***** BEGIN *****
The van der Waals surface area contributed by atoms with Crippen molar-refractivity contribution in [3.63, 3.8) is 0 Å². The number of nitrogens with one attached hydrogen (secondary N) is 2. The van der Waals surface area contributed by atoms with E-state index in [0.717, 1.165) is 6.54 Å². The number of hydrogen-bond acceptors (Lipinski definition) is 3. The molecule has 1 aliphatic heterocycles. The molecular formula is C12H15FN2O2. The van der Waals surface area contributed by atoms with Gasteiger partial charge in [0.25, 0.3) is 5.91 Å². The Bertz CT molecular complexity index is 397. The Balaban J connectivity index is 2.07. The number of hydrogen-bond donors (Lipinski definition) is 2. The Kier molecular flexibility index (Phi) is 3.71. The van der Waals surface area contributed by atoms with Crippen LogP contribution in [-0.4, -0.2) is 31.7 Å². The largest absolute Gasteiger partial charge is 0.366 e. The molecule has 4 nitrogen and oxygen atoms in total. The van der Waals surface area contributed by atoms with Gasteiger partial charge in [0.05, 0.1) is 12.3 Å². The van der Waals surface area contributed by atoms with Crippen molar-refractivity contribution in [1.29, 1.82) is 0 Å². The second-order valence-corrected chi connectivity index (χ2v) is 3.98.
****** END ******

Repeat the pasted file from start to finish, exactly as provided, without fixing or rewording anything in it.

The van der Waals surface area contributed by atoms with Crippen molar-refractivity contribution in [3.63, 3.8) is 0 Å². The number of nitrogens with one attached hydrogen (secondary N) is 2. The van der Waals surface area contributed by atoms with E-state index in [0.717, 1.165) is 6.54 Å². The number of hydrogen-bond acceptors (Lipinski definition) is 3. The molecule has 1 aliphatic heterocycles. The molecular formula is C12H15FN2O2. The van der Waals surface area contributed by atoms with Gasteiger partial charge in [0.25, 0.3) is 5.91 Å². The Bertz CT molecular complexity index is 397. The Balaban J connectivity index is 2.07. The number of hydrogen-bond donors (Lipinski definition) is 2. The Kier molecular flexibility index (Phi) is 3.71. The van der Waals surface area contributed by atoms with Crippen LogP contribution in [-0.4, -0.2) is 31.7 Å². The largest absolute Gasteiger partial charge is 0.366 e. The molecule has 4 nitrogen and oxygen atoms in total. The van der Waals surface area contributed by atoms with Gasteiger partial charge in [0.05, 0.1) is 12.3 Å². The van der Waals surface area contributed by atoms with Crippen molar-refractivity contribution in [1.29, 1.82) is 0 Å². The second-order valence-corrected chi connectivity index (χ2v) is 3.98.